The capturing of this “big story in that moment of time” has become particularly poignant when on the subject of gender transition. “It’s the biggest thing you’ll do in life, going through that change, and documenting it honours people and their process. Because we’ve had to endure being someone we haven’t wanted to be for a long time, you actually have to be appreciative of the fact that you got to a point in your life where you could make that decision, and that your history is not something to be shut away or ashamed of. You should be proud of who you are.”

Though Ash had begun enhancing his masculinity long before he transitioned, taking that first step was still no easy task. In the process of making his decision, Ash is clear to point out the significance of today’s online communities in making that step less daunting. “When I first knew about people that transitioned there wasn’t as much publicity, there wasn’t all the online stuff. It just really helped to see how others had coped with their journey and the impact it had on them.”

Noticing the importance of documentation in his own journey, and inspired by those who inspired him, Ash has now begun documenting the transitions of others. “I decided to keep documenting the journey for other people because it is a transition and you’re wanting to come to a point where you’re feeling more comfortable in your skin… Taking photos and documenting it and looking back on it, particularly when you get to a milestone, - like having top surgery or being a year on T [testosterone] - you really see big changes. It’s really interesting, going back through old videos and seeing how I’ve changed.”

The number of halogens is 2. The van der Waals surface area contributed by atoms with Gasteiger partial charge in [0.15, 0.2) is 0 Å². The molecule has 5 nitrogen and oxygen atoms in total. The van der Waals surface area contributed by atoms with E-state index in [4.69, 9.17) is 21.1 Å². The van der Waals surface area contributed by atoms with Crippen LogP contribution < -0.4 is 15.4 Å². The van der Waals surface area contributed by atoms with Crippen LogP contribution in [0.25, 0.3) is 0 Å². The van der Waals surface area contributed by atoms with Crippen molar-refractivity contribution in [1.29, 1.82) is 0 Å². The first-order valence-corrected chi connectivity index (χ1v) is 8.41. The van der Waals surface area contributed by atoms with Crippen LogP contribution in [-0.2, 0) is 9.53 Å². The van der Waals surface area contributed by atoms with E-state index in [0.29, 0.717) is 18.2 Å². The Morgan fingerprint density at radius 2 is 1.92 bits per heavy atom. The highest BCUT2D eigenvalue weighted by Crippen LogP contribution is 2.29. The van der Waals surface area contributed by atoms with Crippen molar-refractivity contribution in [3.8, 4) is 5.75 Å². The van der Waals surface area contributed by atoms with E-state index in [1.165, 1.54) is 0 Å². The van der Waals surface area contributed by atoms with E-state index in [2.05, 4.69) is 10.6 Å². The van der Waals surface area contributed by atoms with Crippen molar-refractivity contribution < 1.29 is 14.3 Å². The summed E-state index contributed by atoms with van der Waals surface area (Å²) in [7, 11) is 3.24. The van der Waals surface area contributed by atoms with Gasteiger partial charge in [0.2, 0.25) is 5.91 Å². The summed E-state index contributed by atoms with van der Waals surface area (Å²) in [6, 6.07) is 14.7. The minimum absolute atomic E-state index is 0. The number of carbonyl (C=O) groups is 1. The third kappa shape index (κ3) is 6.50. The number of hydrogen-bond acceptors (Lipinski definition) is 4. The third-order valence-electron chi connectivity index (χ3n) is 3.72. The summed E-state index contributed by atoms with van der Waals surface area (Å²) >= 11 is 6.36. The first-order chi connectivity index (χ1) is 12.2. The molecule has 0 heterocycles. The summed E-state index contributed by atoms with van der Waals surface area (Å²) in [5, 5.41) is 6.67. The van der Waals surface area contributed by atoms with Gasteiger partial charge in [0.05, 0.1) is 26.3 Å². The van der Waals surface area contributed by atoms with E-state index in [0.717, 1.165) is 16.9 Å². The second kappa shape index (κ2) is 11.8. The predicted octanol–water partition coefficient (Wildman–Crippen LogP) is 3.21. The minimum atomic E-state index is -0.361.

Ash rests on a wooden railing, RM Williams boot perched atop the schoolroom’s bench top, and his calm, commanding gesture seems to finally embody the history from which he was displaced. The childhood spent working on his parents’ farm, shearing sheep and driving the truck - for a time at odds with the adopted urbanity necessary to nourish the Ash that identified as Butch - has now settled. It’s as if, by changing his body, he has come home, this new body returning him to the rural landscapes of his birth.

Ash had been blown away by the changes he saw in others through their transitions. “They’d go from being unconfident and having doubts and feeling certain things, to growing to become really confident. Their appearance, their demeanour, everything would change as time went on.” For him, the greatest inspiration was “seeing them become the people that they are supposed to be”.

Today in the schoolroom, whether it’s the gentle, pastoral manner of the photographer, or just the way he is momentarily disarmed as his girlfriend catches his eye, Ash now stands with an ease I have never seen before; he has become the person he is supposed to be. A leaden weight has lifted from his shoulders, and in his hardening he has softened.